Discussions are taking place in the French Parliament about the human rights violations committed by the Bahraini government against its people amid demands to sever ties with the Khalifa regime.
Three members of the French National Assembly from three different political parties have spoken about human rights violations in Bahrain. They are publicly scrutinizing the close relationship between the French government and Bahrain. This relationship could question France’s values after French support for “The ruling regime” and “unbearable persecution” emerged.
The representatives gave a public and official briefing on the reality of what is happening in Bahrain, which other Western leaders have failed to do so far. This is one of how the Bahraini monarchy prevents democracy from coming to a country that wants it and from the human costs resulting from the violations of the monarchy.
Representative David Habib spoke about prisoners of conscience in Bahrain, specifically about Hassan Mushaima, and asked the French Foreign Minister to indicate the measures that the government will take to pressure the Bahraini regime to release political prisoners who are in prison.
In his public address to the National Assembly last week, Representative Habib referred to the case of the prominent leader of the Bahraini opposition, the prisoner Hassan Mushaima, and the medical negligence he is being subjected to at the hands of Bahraini prison officials during his current prison term.
Mushaima was a leader of the political opposition in Bahrain and a founding member of the Al-Wefaq movement, which was the largest political opposition movement in 2016 before its dissolution. He has been serving a life sentence in Jau Prison since 2011 after being accused of crimes related to his peaceful participation in pro-democracy demonstrations.
Representative Habib’s statement also addressed the thousands of prisoners of conscience detained in Bahrain’s government prisons, describing the situation as “widespread repression affecting many human rights defenders” and mentioning the need for France to put “real diplomatic pressure on these human rights violations” in Bahrain.
In turn, MP Pierre Darville, the French Foreign Minister, warned against the Bahraini government’s abolition of political freedoms and civil society.
Darville asked about the plans the French Ministry of Foreign Affairs and Diplomacy will take to address “the lack of respect for human rights in Bahrain.”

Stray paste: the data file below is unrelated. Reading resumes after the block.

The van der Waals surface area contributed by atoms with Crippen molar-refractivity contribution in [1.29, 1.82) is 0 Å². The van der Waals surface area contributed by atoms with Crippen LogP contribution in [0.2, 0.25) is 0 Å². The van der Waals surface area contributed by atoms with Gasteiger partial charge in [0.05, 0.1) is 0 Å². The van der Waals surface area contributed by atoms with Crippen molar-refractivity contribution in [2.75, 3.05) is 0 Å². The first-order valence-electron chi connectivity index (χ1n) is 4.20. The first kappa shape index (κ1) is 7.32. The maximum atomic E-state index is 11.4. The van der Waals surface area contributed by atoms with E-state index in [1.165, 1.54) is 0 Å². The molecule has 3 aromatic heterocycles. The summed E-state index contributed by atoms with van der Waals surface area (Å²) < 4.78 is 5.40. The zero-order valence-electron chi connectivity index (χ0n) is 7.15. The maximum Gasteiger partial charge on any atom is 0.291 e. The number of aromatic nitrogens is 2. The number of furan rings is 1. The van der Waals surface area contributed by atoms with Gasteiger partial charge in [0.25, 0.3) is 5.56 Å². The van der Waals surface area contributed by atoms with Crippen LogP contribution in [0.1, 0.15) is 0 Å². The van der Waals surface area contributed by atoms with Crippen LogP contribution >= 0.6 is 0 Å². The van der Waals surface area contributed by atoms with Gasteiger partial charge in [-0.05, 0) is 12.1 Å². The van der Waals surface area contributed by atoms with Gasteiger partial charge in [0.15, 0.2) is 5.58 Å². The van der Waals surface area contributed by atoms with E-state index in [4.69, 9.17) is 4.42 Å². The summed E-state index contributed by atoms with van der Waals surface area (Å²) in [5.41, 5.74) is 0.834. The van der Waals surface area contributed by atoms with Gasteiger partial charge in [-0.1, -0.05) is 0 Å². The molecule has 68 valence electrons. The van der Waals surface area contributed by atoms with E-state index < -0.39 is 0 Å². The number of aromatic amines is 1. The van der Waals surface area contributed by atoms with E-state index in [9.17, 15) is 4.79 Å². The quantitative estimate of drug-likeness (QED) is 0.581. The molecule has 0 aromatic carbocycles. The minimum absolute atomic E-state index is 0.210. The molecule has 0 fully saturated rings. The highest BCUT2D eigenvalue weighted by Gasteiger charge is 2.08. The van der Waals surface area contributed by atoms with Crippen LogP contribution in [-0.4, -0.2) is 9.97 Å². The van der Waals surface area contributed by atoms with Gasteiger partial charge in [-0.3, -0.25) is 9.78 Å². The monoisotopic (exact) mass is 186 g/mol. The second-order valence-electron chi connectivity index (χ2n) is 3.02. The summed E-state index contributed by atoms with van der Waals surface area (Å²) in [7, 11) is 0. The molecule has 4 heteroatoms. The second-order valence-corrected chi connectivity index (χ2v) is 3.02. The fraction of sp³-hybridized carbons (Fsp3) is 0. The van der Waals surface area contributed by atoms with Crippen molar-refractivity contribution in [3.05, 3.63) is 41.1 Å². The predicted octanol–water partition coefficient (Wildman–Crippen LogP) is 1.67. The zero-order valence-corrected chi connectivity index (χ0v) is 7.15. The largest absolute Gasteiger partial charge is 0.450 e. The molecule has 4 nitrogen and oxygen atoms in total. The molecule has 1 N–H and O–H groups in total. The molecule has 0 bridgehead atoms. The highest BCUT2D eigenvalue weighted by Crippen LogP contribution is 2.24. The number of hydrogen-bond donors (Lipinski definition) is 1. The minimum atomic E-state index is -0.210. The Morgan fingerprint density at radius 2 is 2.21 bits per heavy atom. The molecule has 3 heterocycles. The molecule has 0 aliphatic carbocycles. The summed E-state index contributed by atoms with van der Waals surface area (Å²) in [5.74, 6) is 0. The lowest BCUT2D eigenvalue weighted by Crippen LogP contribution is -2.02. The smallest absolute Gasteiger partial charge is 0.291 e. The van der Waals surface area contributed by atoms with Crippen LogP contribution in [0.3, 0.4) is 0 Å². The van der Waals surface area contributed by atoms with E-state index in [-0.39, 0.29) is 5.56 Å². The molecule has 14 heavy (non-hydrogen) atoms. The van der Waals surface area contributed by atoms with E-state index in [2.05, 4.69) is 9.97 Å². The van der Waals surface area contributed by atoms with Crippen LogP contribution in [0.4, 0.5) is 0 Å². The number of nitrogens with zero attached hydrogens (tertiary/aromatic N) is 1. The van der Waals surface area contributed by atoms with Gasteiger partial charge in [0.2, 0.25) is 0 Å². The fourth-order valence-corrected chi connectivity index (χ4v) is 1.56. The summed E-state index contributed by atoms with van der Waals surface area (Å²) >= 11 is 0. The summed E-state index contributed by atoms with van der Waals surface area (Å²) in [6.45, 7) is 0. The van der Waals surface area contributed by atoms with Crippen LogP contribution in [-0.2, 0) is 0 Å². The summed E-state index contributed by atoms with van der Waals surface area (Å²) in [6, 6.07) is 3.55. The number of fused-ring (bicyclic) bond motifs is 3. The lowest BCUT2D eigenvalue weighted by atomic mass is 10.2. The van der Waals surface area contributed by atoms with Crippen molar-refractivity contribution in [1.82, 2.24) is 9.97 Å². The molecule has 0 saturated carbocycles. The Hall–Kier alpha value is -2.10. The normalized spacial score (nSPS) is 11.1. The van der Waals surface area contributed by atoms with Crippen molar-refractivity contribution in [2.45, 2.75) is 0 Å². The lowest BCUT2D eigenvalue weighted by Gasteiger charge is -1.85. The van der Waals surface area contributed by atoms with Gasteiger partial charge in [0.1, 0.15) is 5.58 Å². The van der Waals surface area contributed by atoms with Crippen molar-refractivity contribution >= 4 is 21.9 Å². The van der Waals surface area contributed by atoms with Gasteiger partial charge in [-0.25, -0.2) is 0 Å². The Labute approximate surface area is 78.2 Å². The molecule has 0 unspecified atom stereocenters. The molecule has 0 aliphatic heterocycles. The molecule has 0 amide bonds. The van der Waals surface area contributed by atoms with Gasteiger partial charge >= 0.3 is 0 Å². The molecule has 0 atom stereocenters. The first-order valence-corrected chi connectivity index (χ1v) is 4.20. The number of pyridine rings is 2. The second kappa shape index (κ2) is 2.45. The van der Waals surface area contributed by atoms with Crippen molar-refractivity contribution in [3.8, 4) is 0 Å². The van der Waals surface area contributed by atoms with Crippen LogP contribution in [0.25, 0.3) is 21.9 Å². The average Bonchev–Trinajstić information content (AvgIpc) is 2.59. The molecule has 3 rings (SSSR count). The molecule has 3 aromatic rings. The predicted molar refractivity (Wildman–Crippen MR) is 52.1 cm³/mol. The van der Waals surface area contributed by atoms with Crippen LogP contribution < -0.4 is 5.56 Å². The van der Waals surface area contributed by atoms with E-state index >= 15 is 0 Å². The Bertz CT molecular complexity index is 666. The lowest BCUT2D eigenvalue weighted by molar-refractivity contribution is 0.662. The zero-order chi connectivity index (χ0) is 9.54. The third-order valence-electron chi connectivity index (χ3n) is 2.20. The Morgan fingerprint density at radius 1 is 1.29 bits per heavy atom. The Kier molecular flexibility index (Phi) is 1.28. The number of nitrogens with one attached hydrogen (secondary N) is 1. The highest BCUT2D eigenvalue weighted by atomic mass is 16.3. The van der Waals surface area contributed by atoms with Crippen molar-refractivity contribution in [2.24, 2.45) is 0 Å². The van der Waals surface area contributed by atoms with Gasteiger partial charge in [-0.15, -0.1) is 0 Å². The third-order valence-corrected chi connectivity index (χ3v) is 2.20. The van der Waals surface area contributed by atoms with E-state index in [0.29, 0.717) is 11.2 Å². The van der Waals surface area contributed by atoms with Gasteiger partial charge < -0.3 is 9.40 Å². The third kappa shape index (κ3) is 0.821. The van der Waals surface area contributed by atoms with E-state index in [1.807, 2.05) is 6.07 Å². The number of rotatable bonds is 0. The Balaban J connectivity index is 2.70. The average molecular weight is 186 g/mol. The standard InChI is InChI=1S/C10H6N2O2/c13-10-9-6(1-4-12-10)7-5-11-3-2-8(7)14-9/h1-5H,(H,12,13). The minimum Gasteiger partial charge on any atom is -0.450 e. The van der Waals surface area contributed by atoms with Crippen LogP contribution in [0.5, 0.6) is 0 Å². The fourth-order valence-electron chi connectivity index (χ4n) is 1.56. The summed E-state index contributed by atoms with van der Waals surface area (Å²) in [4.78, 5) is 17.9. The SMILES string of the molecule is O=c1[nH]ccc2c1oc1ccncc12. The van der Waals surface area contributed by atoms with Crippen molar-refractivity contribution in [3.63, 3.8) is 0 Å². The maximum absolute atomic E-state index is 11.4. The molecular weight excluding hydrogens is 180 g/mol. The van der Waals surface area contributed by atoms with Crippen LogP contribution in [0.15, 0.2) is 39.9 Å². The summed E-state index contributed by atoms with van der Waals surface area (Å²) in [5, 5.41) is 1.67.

Darville also gave a detailed presentation at the National Assembly on human rights violations committed by the Bahrain government. His comments included the violent suppression of the 2011 uprising “people in favour of democracy and human rights and against social inequality,” Saudi Arabia’s military support for this violent repression, the Bahraini monarchy’s continuing “cruelly crackdown, crushing all dissent,” and the harassment, prosecution and imprisonment of opponents of the “regime” methodology.
Darville also explained how the Bahraini government suppressed dissent and highlighted the case of Hassan Mushaima.
His statements included the facts of how political opponents are treated in Bahrain, that they are “arbitrarily imprisoned and victims of ill-treatment, abuse and torture,” and that activists and human rights defenders are under tight surveillance through the Israeli Pegasus spy program.
Representative Philip Jocelyn spoke in the National Assembly, asking the Foreign Minister what he intends to do to end the persecution, “arbitrary torture and executions” that Bahrain is witnessing.
He drew the attention of the Minister of Foreign Affairs to the fear that the people of Bahrain live daily and the violations published by “international observers,” and correctly specified that the abuses and violations committed by the Kingdom of Bahrain “mainly target political activists and human rights defenders.”
Representative Jocelyn, like his colleagues in the National Assembly, also noted that some of the characteristic violations of the monarchy in its mission to keep democracy outside the country are “restrictions on freedom of movement, denial of nationality, as well as torture and other ill-treatment in detention.